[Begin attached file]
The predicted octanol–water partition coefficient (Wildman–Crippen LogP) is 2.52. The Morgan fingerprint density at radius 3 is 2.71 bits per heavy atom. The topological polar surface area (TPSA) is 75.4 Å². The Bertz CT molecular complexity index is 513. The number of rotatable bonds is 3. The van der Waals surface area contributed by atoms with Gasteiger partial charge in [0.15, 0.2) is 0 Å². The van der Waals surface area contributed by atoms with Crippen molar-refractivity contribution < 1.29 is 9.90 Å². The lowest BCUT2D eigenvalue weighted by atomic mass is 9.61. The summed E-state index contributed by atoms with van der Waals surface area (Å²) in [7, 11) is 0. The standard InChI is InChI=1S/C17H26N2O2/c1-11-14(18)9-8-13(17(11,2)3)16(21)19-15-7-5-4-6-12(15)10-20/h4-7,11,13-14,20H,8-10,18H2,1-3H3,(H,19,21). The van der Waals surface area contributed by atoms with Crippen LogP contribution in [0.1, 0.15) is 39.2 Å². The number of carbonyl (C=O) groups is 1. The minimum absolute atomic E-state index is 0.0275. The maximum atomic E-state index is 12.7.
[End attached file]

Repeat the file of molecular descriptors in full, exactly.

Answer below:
The predicted octanol–water partition coefficient (Wildman–Crippen LogP) is 2.52. The Morgan fingerprint density at radius 3 is 2.71 bits per heavy atom. The topological polar surface area (TPSA) is 75.4 Å². The Bertz CT molecular complexity index is 513. The number of rotatable bonds is 3. The van der Waals surface area contributed by atoms with Gasteiger partial charge in [0.15, 0.2) is 0 Å². The van der Waals surface area contributed by atoms with Crippen molar-refractivity contribution < 1.29 is 9.90 Å². The lowest BCUT2D eigenvalue weighted by atomic mass is 9.61. The summed E-state index contributed by atoms with van der Waals surface area (Å²) in [7, 11) is 0. The standard InChI is InChI=1S/C17H26N2O2/c1-11-14(18)9-8-13(17(11,2)3)16(21)19-15-7-5-4-6-12(15)10-20/h4-7,11,13-14,20H,8-10,18H2,1-3H3,(H,19,21). The van der Waals surface area contributed by atoms with Crippen LogP contribution in [0.1, 0.15) is 39.2 Å². The number of carbonyl (C=O) groups is 1. The minimum absolute atomic E-state index is 0.0275. The maximum atomic E-state index is 12.7.